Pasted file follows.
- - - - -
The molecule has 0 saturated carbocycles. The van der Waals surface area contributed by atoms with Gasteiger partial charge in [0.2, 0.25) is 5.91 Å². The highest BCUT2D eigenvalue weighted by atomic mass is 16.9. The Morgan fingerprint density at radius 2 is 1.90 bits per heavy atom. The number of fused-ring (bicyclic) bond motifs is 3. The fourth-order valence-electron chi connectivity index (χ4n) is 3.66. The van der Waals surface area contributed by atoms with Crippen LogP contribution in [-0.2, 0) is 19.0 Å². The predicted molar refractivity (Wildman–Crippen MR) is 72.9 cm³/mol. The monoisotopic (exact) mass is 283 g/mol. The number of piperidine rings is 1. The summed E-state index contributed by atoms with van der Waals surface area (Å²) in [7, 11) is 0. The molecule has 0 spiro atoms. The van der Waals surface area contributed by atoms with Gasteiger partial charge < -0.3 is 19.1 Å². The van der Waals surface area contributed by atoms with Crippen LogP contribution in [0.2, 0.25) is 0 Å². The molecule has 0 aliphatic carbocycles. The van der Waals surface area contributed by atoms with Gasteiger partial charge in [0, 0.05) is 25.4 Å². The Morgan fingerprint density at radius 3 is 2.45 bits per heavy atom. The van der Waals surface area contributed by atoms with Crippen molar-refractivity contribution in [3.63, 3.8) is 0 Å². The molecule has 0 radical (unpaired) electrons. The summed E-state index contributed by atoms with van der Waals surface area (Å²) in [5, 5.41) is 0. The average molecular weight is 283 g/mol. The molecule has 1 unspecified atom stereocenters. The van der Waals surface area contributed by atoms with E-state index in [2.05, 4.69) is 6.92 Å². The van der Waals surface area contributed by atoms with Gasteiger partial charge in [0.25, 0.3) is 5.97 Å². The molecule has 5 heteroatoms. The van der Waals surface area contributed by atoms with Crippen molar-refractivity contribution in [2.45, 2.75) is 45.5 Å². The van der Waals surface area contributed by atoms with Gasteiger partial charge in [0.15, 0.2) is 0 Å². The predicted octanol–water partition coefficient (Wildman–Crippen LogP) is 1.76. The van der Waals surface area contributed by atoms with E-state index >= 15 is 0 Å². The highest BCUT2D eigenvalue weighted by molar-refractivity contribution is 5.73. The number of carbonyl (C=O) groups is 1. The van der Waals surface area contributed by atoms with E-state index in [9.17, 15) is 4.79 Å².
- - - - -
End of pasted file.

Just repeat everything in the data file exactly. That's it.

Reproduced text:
The molecule has 0 saturated carbocycles. The van der Waals surface area contributed by atoms with Gasteiger partial charge in [0.2, 0.25) is 5.91 Å². The highest BCUT2D eigenvalue weighted by atomic mass is 16.9. The Morgan fingerprint density at radius 2 is 1.90 bits per heavy atom. The number of fused-ring (bicyclic) bond motifs is 3. The fourth-order valence-electron chi connectivity index (χ4n) is 3.66. The van der Waals surface area contributed by atoms with Crippen LogP contribution in [-0.2, 0) is 19.0 Å². The predicted molar refractivity (Wildman–Crippen MR) is 72.9 cm³/mol. The monoisotopic (exact) mass is 283 g/mol. The number of piperidine rings is 1. The summed E-state index contributed by atoms with van der Waals surface area (Å²) in [7, 11) is 0. The molecule has 0 spiro atoms. The van der Waals surface area contributed by atoms with Gasteiger partial charge < -0.3 is 19.1 Å². The van der Waals surface area contributed by atoms with Crippen LogP contribution in [0.2, 0.25) is 0 Å². The molecule has 0 aliphatic carbocycles. The van der Waals surface area contributed by atoms with Gasteiger partial charge in [0, 0.05) is 25.4 Å². The Morgan fingerprint density at radius 3 is 2.45 bits per heavy atom. The van der Waals surface area contributed by atoms with Crippen molar-refractivity contribution in [3.63, 3.8) is 0 Å². The molecule has 0 radical (unpaired) electrons. The summed E-state index contributed by atoms with van der Waals surface area (Å²) in [5, 5.41) is 0. The average molecular weight is 283 g/mol. The molecule has 1 unspecified atom stereocenters. The van der Waals surface area contributed by atoms with E-state index in [2.05, 4.69) is 6.92 Å². The van der Waals surface area contributed by atoms with Gasteiger partial charge in [0.25, 0.3) is 5.97 Å². The molecule has 5 heteroatoms. The van der Waals surface area contributed by atoms with Crippen molar-refractivity contribution in [2.45, 2.75) is 45.5 Å². The van der Waals surface area contributed by atoms with Gasteiger partial charge in [0.15, 0.2) is 0 Å². The predicted octanol–water partition coefficient (Wildman–Crippen LogP) is 1.76. The van der Waals surface area contributed by atoms with E-state index >= 15 is 0 Å². The highest BCUT2D eigenvalue weighted by molar-refractivity contribution is 5.73. The number of carbonyl (C=O) groups is 1. The van der Waals surface area contributed by atoms with E-state index in [9.17, 15) is 4.79 Å².